In search of national unity and state control in the decade following the Korean War, North Korea turned to labor. Mandating rapid industrial growth, the government stressed order and consistency in everyday life at both work and home. In Heroes and Toilers, Cheehyung Harrison Kim offers an unprecedented account of life and labor in postwar North Korea that brings together the roles of governance and resistance.
Kim traces the state's pursuit of progress through industrialism and examines how ordinary people challenged it every step of the way. Even more than coercion or violence, he argues, work was crucial to state control. Industrial labor was both mode of production and mode of governance, characterized by repetitive work, mass mobilization, labor heroes, and the insistence on convergence between living and working. At the same time, workers challenged and reconfigured state power to accommodate their circumstances-coming late to work, switching jobs, fighting with bosses, and profiting from the black market, as well as following approved paths to secure their livelihood, resolve conflict, and find happiness. Heroes and Toilers is a groundbreaking analysis of postwar North Korea that avoids the pitfalls of exoticism and exceptionalism to offer a new answer to the fundamental question of North Korea's historical development.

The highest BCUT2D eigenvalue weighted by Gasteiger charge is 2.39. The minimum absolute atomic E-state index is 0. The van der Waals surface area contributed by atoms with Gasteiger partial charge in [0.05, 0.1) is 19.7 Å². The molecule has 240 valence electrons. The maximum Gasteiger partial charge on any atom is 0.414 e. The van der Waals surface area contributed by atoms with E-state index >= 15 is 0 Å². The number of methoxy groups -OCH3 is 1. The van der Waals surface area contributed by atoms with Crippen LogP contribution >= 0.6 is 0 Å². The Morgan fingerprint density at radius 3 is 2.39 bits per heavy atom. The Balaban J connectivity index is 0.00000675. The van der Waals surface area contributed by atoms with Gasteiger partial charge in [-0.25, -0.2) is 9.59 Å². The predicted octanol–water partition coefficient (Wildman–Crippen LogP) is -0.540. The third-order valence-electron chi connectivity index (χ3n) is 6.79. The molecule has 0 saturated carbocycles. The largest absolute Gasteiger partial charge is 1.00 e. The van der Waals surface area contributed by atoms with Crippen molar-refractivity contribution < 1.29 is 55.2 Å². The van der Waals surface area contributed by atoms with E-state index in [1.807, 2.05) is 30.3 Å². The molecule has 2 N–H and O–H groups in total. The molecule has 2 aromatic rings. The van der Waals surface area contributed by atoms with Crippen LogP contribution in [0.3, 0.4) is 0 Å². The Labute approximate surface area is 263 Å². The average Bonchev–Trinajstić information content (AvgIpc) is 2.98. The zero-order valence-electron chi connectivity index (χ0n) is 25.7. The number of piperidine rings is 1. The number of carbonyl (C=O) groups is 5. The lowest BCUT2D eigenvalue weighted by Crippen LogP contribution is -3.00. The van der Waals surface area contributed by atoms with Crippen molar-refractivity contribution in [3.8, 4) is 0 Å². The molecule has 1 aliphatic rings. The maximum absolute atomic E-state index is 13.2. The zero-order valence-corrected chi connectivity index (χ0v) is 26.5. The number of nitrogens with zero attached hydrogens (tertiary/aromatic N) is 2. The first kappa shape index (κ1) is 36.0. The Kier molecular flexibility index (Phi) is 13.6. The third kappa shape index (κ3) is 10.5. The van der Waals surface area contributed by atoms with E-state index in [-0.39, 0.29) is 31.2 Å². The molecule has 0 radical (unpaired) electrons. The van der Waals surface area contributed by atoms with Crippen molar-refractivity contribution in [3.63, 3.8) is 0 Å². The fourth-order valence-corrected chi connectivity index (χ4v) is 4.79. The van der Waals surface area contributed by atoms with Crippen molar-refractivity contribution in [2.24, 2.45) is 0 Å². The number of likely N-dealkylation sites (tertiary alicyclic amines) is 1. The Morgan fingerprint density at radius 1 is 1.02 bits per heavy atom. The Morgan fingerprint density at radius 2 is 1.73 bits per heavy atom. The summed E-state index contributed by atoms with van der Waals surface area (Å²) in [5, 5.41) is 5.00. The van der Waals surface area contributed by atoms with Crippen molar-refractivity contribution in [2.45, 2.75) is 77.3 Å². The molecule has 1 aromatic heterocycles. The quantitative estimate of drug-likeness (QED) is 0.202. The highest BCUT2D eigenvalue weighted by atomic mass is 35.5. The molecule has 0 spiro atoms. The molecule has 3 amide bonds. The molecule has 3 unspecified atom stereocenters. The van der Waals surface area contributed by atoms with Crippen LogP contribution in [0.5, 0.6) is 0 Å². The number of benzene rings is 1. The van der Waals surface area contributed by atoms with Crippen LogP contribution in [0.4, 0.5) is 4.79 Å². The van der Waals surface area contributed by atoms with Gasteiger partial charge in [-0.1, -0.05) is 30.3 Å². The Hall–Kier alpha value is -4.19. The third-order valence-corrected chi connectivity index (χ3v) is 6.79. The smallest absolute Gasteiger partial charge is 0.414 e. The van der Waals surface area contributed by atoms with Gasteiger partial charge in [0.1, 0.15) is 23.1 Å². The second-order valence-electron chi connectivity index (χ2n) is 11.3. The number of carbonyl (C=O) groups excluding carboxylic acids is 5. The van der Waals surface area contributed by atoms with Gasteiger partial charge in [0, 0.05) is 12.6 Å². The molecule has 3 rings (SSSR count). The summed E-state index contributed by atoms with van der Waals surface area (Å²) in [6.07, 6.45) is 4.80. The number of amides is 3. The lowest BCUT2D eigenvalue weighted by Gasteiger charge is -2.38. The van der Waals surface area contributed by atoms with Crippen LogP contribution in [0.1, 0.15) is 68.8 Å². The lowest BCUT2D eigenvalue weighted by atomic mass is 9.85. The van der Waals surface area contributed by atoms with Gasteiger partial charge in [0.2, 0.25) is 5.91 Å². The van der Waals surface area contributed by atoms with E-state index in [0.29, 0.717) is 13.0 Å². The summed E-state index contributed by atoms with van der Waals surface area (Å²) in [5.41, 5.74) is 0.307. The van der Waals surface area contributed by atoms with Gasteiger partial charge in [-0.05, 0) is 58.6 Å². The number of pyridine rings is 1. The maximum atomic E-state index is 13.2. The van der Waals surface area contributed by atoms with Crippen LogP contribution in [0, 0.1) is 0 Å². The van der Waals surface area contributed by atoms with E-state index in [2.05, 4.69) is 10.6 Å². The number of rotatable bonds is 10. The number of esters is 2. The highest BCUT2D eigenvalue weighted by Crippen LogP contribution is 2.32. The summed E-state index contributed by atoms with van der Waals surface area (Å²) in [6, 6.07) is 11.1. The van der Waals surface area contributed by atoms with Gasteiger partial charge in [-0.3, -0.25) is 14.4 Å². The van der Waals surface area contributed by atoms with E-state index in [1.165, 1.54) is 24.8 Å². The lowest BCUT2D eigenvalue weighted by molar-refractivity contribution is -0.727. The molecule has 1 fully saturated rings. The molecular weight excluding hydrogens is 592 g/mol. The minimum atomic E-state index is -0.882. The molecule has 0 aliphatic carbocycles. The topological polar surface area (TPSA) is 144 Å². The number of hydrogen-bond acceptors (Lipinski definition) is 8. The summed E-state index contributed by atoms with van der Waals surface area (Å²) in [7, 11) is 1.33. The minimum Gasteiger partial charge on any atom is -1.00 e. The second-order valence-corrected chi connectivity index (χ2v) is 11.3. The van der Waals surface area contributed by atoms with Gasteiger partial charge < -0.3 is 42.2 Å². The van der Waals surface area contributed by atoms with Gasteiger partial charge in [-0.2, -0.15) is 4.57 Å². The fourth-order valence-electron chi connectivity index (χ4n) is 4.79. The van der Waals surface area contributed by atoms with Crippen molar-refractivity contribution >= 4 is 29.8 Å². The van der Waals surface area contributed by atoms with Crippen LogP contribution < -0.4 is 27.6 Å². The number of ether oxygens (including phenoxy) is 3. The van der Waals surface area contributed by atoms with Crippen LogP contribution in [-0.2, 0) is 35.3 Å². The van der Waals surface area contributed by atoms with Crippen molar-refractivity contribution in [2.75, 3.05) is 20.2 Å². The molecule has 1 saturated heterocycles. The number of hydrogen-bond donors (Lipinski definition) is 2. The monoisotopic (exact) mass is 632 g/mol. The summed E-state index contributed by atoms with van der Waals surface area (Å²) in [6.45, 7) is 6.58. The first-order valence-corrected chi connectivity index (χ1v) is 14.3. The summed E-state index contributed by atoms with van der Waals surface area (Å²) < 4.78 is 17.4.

Introduction: Postwar North Korea, the Era of Work
1. The Historical Concept of Work
2. Work as State Practice
3. Producing the Everyday Life of Work
4. The Rhythm of Everyday Work, in Six Parts
5. Vinalon City: Industrialism as Socialist Everyday Life
Conclusion: The Negation of Work and Other Everyday Maneuvers
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